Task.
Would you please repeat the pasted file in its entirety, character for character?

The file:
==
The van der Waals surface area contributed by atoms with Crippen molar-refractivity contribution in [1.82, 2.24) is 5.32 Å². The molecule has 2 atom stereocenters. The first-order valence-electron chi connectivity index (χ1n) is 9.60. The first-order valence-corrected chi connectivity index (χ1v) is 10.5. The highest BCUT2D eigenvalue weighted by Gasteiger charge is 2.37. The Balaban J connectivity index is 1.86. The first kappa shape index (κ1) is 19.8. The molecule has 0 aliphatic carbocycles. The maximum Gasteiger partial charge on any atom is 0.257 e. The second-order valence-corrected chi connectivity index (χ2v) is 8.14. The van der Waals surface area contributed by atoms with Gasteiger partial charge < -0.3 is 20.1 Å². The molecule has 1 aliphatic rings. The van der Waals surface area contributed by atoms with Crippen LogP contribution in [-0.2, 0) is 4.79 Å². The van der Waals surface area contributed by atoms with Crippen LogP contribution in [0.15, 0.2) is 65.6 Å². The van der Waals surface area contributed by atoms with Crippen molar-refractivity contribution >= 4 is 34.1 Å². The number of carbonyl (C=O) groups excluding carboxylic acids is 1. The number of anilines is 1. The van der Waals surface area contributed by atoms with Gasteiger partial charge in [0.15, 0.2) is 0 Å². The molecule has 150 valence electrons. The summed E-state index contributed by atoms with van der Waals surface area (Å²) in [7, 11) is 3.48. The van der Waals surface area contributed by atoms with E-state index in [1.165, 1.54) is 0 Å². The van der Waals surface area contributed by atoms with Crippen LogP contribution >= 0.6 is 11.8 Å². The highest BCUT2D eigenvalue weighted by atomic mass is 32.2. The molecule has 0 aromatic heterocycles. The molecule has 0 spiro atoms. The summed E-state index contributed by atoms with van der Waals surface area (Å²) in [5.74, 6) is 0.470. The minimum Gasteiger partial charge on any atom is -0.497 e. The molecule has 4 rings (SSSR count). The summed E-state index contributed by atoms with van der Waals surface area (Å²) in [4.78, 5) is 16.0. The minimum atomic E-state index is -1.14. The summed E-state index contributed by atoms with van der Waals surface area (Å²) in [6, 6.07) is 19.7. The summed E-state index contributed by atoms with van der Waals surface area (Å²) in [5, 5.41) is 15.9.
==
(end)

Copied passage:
The van der Waals surface area contributed by atoms with Crippen molar-refractivity contribution in [1.82, 2.24) is 5.32 Å². The molecule has 2 atom stereocenters. The first-order valence-electron chi connectivity index (χ1n) is 9.60. The first-order valence-corrected chi connectivity index (χ1v) is 10.5. The highest BCUT2D eigenvalue weighted by Gasteiger charge is 2.37. The Balaban J connectivity index is 1.86. The first kappa shape index (κ1) is 19.8. The molecule has 0 aliphatic carbocycles. The maximum Gasteiger partial charge on any atom is 0.257 e. The second-order valence-corrected chi connectivity index (χ2v) is 8.14. The van der Waals surface area contributed by atoms with Gasteiger partial charge < -0.3 is 20.1 Å². The molecule has 1 aliphatic rings. The van der Waals surface area contributed by atoms with Crippen LogP contribution in [-0.2, 0) is 4.79 Å². The van der Waals surface area contributed by atoms with Crippen LogP contribution in [0.15, 0.2) is 65.6 Å². The van der Waals surface area contributed by atoms with Crippen molar-refractivity contribution >= 4 is 34.1 Å². The number of carbonyl (C=O) groups excluding carboxylic acids is 1. The number of anilines is 1. The van der Waals surface area contributed by atoms with Gasteiger partial charge in [0.15, 0.2) is 0 Å². The molecule has 150 valence electrons. The summed E-state index contributed by atoms with van der Waals surface area (Å²) in [7, 11) is 3.48. The van der Waals surface area contributed by atoms with E-state index in [1.165, 1.54) is 0 Å². The van der Waals surface area contributed by atoms with Crippen LogP contribution >= 0.6 is 11.8 Å². The highest BCUT2D eigenvalue weighted by atomic mass is 32.2. The molecule has 0 aromatic heterocycles. The molecule has 0 spiro atoms. The summed E-state index contributed by atoms with van der Waals surface area (Å²) in [5.74, 6) is 0.470. The minimum Gasteiger partial charge on any atom is -0.497 e. The molecule has 4 rings (SSSR count). The summed E-state index contributed by atoms with van der Waals surface area (Å²) in [4.78, 5) is 16.0. The minimum atomic E-state index is -1.14. The summed E-state index contributed by atoms with van der Waals surface area (Å²) in [6, 6.07) is 19.7. The summed E-state index contributed by atoms with van der Waals surface area (Å²) in [5, 5.41) is 15.9.